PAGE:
‘Lion King’ Wins 6 Tonys, Including Best Musical


Disney overcame the skepticism of the traditional Broadway powers and was fully welcomed into the fold Sunday as the company’s “The Lion King” won the Tony for best Broadway musical.

The giant entertainment company had received only a lukewarm critical response for its first Broadway venture, “Beauty and the Beast,” which failed to win the best musical Tony in 1994. However, Disney’s hiring of avant-garde artist Julie Taymor to direct and design costumes for “Lion King” sent the company’s artistic credibility soaring even before the show opened. And on Sunday, Taymor won the Tony for best director of a musical.

After accepting the award for best musical, Peter Schneider, president of Disney’s theatrical wing, told reporters backstage: “We’re thrilled and shocked. ‘The Lion King’ clearly touched audiences, it touched the critics, the theater community. This is icing on the cake.”


The victory for Disney’s dramatization of the popular animated fable came at the expense of archrival “Ragtime,” a tale of clashing cultures in the early years of the 20th century, which had its U.S. premiere last year in Los Angeles.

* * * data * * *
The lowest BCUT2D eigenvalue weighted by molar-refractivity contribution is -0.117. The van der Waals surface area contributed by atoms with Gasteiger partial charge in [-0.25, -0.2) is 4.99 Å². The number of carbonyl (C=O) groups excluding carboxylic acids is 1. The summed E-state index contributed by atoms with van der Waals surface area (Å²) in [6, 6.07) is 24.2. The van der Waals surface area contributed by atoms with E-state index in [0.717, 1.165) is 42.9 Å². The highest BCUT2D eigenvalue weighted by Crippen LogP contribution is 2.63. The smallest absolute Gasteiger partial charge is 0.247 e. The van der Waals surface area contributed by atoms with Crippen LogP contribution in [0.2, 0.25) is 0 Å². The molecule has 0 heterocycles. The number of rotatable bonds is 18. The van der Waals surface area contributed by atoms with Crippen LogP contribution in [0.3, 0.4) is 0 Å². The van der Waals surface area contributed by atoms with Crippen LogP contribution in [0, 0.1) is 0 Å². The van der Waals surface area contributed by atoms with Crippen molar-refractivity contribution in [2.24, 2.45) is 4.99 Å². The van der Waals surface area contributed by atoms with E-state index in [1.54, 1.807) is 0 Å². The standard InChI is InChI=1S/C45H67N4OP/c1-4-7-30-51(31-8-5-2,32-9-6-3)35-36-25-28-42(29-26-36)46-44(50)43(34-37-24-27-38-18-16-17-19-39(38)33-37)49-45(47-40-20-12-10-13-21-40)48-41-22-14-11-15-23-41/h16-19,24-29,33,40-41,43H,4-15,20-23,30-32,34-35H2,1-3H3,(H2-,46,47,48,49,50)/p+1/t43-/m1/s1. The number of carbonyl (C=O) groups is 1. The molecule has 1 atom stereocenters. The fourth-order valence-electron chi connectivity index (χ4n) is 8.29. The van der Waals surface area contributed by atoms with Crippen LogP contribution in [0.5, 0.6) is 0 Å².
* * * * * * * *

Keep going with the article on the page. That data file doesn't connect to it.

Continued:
“Lion King,” which reportedly cost about $20 million, also won the competition for most Tonys, taking home six of the statuettes, compared to four for “Ragtime,” which nonetheless took home Tonys for best score and best libretto of a musical.

Taymor’s Tony, and that of Garry Hynes as director of the play “The Beauty Queen of Leenane,” marked the first time that a woman had won for direction.

Taymor, who received her award after Hynes, cracked: “I’m so happy to be following in a long line of awards for women directors.”

In the evening’s biggest upset, Yasmina Reza’s “Art” was named best Broadway play, defeating 27-year-old playwright Martin McDonagh’s “The Beauty Queen of Leenane.”

“Art” depicts three men who argue over a white painting that one of them has purchased. One of the play’s producers, Sean Connery, did not address the audience to accept the award because of a shortage of time on the telecast, but told reporters backstage that a movie of “Art” will be made, but only after the play has taken advantage of its commercial potential.


“Cabaret,” produced by the Roundabout Theatre Company, was named best revival of a musical. Sunday night’s broadcast included a sample of the lascivious performance of Alan Cumming, winner of a Tony for best actor in a musical.


The 52nd annual Antoinette Perry “Tony” awards ceremony was held at Radio City Music Hall in New York, with talk show star Rosie O’Donnell hosting. It came as the culmination of the 1997-98 Broadway season, which was expected to be the most lucrative in history. Final figures will be released later this week.

According to the League of American Theaters and Producers, which co-produces the Tonys with the American Theatre Wing, 11.3 million people saw a Broadway show this season, the highest figure in nearly 20 years. Grosses are expected to climb to $545 million, up from $499 million in 1996-97.